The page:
Front row (from left to right): Varun Rohatgi, Jiawen Yang, Kristen Ong, Yashi Sanghvi, Naseem Dabiran, Regina Casimiro-Nunez
Back row (from left to right): Oscar Liu, Shamanth Murundi, Jason Chen, Rachel Lee, Jonah Schieber and Raul Saucedo

CUBMD

Front row (from left to right): Varun Rohatgi, Jiawen Yang, Kristen Ong, Yashi Sanghvi, Naseem Dabiran, Regina Casimiro-Nunez Back row (from left to right): Oscar Liu, Shamanth Murundi, Jason Chen, Rachel Lee, Jonah Schieber and Raul Saucedo

September 16, 2019

New Multidisciplinary Project Team Tackles Current Biomedical Issues

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At the intersection of medical research and engineering, Cornell University Biomedical Devices Team works on various projects that can be applied in real-world medical settings.

Founded in 2018 by a group of biology students eager for more hands-on work, the team has now grown to three subteams, Product Development, Policy and Practices and Business, consisting of members from many different colleges.

“The founding members and I were from Cornell Surgical Society. It was a group of us with a passion for medicine interested in designing surgical devices for possible competitions,” CUBMD project team lead Oscar Liu ’21 said.

CUBMD’s goal is to design effective biomedical devices that can conceivably be used in real-life healthcare settings. Designing such devices involves planning and product development as well as research on health policy and market value.

According to Liu, the team addresses two main components of product design: reducing the extravagant prices associated with contemporary medical products and identifying real clinical needs and deficiencies in healthcare.

CUBMD submits its projects to competitions such as the Create the Future Design Contest, which is sponsored by science and tech companies such as Siemens, Intel and HP.

CUBMD’s 2018 Project, FastenPro, is a device that secures the screws used in orthopedic surgery. It would eliminate “back out,” in which the screws in the bone loosen, and thus contribute to faster operation and healing times. In addition to the design thought process, their entry includes cost analyses and comparisons to current options.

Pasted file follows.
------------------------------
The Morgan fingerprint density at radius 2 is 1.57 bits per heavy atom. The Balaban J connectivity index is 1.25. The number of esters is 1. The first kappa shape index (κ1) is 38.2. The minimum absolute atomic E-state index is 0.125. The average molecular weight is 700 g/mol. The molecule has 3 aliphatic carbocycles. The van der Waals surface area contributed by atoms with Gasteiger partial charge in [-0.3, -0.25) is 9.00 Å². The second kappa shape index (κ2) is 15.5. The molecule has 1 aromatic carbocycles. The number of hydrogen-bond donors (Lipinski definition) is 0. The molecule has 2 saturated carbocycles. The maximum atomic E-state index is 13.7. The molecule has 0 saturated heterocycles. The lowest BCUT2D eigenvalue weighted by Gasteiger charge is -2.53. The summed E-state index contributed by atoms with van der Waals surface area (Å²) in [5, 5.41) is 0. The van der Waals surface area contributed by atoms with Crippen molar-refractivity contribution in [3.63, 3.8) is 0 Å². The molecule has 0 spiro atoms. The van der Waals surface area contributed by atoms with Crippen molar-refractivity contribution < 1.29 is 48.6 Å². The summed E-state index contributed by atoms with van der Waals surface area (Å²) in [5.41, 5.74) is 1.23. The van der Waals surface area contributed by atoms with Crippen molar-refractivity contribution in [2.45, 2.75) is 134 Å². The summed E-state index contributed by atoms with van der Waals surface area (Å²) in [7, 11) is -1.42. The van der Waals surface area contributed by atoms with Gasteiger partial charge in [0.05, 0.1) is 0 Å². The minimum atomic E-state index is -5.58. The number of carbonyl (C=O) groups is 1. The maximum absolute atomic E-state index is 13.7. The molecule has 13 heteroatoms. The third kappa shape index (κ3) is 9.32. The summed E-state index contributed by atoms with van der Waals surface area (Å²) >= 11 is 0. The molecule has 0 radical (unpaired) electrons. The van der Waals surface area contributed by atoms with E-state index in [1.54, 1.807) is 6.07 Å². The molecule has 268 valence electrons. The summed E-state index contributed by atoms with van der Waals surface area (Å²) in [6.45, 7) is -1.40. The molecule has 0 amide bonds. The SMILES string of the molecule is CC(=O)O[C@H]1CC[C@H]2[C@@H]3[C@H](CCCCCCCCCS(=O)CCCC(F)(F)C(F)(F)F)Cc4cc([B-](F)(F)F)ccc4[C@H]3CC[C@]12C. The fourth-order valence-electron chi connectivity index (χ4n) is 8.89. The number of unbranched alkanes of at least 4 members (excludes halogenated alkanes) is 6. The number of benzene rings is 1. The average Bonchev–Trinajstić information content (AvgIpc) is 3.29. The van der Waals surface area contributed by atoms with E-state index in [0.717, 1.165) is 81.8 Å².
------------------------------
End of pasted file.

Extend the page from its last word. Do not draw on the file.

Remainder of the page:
Lead of the business team Varun Rohatgi ’21 works with members to determine the clinical need for products and how to realistically implement their project within typical healthcare settings.

“Over the summer, I sat in on meetings at my local clinic,” Rohatgi explained. His team evaluates items like costs of production, market opportunities, and other restraints that would apply should the product actually go to the market.

Jonah Schieber ’21 is a member of the Policy and Practices subteam, which collaborates closely with the Business subteam. He and other members of the subteam research product patenting and how their products could be covered by insurance.

The team also reaches out to professors and healthcare practitioners and studies past examples of innovations in the healthcare field to improve their own production and marketing techniques.

Rachel Lee ’22, also on the Product Development Team, described how CUBMD first caught her eye as a special opportunity to bring her background as a chemical engineering major to medical questions. Lee has enjoyed getting to know people of different backgrounds through one project.

For her, working with people of different backgrounds but the same mentality was another unique opportunity presented by the team.

“You might pitch a new idea, and someone on the team could show you how to see it in a new perspective,” Lee said.

CUBMD is currently recruiting members for the fall and is set to become a registered project team by the spring, according to Sanghvi.